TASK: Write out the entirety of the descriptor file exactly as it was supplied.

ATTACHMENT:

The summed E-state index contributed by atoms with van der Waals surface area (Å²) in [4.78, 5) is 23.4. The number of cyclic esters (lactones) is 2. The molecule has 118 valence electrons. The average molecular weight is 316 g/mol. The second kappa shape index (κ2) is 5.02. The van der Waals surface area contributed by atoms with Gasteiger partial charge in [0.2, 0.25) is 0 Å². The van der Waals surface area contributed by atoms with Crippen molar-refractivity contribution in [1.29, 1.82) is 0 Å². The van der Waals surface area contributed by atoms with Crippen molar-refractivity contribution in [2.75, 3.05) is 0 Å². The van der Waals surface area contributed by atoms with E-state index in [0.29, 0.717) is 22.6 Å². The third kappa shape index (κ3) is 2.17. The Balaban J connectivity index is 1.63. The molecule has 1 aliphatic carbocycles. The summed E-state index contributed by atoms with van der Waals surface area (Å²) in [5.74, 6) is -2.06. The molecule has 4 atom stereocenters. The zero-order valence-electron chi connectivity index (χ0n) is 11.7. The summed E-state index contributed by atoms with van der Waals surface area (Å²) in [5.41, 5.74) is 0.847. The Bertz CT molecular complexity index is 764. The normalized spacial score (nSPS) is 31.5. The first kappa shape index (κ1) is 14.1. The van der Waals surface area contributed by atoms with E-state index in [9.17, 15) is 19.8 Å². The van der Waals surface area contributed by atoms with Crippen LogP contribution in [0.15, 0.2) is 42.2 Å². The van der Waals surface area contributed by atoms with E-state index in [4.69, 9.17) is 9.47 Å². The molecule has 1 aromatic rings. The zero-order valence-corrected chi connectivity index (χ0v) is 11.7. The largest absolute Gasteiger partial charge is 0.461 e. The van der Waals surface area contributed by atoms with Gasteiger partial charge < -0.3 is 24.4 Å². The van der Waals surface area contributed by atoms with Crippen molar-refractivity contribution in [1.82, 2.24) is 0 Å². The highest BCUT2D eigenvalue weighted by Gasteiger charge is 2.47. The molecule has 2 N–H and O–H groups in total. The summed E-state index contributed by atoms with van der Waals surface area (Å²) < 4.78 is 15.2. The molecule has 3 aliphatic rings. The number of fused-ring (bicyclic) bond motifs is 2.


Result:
The summed E-state index contributed by atoms with van der Waals surface area (Å²) in [4.78, 5) is 23.4. The number of cyclic esters (lactones) is 2. The molecule has 118 valence electrons. The average molecular weight is 316 g/mol. The second kappa shape index (κ2) is 5.02. The van der Waals surface area contributed by atoms with Gasteiger partial charge in [0.2, 0.25) is 0 Å². The van der Waals surface area contributed by atoms with Crippen molar-refractivity contribution in [1.29, 1.82) is 0 Å². The van der Waals surface area contributed by atoms with Crippen molar-refractivity contribution in [2.75, 3.05) is 0 Å². The van der Waals surface area contributed by atoms with E-state index in [0.29, 0.717) is 22.6 Å². The third kappa shape index (κ3) is 2.17. The Balaban J connectivity index is 1.63. The molecule has 1 aliphatic carbocycles. The summed E-state index contributed by atoms with van der Waals surface area (Å²) in [5.74, 6) is -2.06. The molecule has 4 atom stereocenters. The zero-order valence-electron chi connectivity index (χ0n) is 11.7. The summed E-state index contributed by atoms with van der Waals surface area (Å²) in [5.41, 5.74) is 0.847. The Bertz CT molecular complexity index is 764. The normalized spacial score (nSPS) is 31.5. The first kappa shape index (κ1) is 14.1. The van der Waals surface area contributed by atoms with E-state index in [9.17, 15) is 19.8 Å². The van der Waals surface area contributed by atoms with Crippen LogP contribution in [0.15, 0.2) is 42.2 Å². The van der Waals surface area contributed by atoms with E-state index in [4.69, 9.17) is 9.47 Å². The molecule has 1 aromatic rings. The zero-order valence-corrected chi connectivity index (χ0v) is 11.7. The largest absolute Gasteiger partial charge is 0.461 e. The van der Waals surface area contributed by atoms with Gasteiger partial charge < -0.3 is 24.4 Å². The van der Waals surface area contributed by atoms with Crippen molar-refractivity contribution in [1.82, 2.24) is 0 Å². The highest BCUT2D eigenvalue weighted by Gasteiger charge is 2.47. The molecule has 2 N–H and O–H groups in total. The summed E-state index contributed by atoms with van der Waals surface area (Å²) < 4.78 is 15.2. The molecule has 3 aliphatic rings. The number of fused-ring (bicyclic) bond motifs is 2.